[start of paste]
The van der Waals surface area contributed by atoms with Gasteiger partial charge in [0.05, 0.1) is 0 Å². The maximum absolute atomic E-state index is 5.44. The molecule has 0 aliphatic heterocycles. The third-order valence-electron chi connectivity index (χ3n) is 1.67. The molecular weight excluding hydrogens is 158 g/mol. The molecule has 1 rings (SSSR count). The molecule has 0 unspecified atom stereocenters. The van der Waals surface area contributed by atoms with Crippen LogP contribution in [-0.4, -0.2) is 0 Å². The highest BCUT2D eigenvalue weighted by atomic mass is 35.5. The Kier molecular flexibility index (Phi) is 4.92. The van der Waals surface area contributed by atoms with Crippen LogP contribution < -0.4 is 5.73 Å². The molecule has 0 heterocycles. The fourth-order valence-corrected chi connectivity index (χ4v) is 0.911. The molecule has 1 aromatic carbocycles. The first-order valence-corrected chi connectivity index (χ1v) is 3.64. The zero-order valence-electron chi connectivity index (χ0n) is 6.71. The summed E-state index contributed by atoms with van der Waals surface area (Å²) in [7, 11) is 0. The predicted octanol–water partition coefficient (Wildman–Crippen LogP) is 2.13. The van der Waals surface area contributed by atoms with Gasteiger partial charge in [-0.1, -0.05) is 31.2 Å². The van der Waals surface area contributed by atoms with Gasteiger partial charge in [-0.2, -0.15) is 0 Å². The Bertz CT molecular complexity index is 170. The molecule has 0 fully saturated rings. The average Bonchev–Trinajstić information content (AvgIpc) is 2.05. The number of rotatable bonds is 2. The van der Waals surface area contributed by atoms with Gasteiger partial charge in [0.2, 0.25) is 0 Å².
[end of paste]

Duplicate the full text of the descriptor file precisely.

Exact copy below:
The van der Waals surface area contributed by atoms with Gasteiger partial charge in [0.05, 0.1) is 0 Å². The maximum absolute atomic E-state index is 5.44. The molecule has 0 aliphatic heterocycles. The third-order valence-electron chi connectivity index (χ3n) is 1.67. The molecular weight excluding hydrogens is 158 g/mol. The molecule has 1 rings (SSSR count). The molecule has 0 unspecified atom stereocenters. The van der Waals surface area contributed by atoms with Crippen LogP contribution in [-0.4, -0.2) is 0 Å². The highest BCUT2D eigenvalue weighted by atomic mass is 35.5. The Kier molecular flexibility index (Phi) is 4.92. The van der Waals surface area contributed by atoms with Crippen LogP contribution < -0.4 is 5.73 Å². The molecule has 0 heterocycles. The fourth-order valence-corrected chi connectivity index (χ4v) is 0.911. The molecule has 1 aromatic carbocycles. The first-order valence-corrected chi connectivity index (χ1v) is 3.64. The zero-order valence-electron chi connectivity index (χ0n) is 6.71. The summed E-state index contributed by atoms with van der Waals surface area (Å²) in [7, 11) is 0. The predicted octanol–water partition coefficient (Wildman–Crippen LogP) is 2.13. The van der Waals surface area contributed by atoms with Gasteiger partial charge in [-0.1, -0.05) is 31.2 Å². The van der Waals surface area contributed by atoms with Gasteiger partial charge in [-0.2, -0.15) is 0 Å². The Bertz CT molecular complexity index is 170. The molecule has 0 fully saturated rings. The average Bonchev–Trinajstić information content (AvgIpc) is 2.05. The number of rotatable bonds is 2. The van der Waals surface area contributed by atoms with Gasteiger partial charge in [0.2, 0.25) is 0 Å².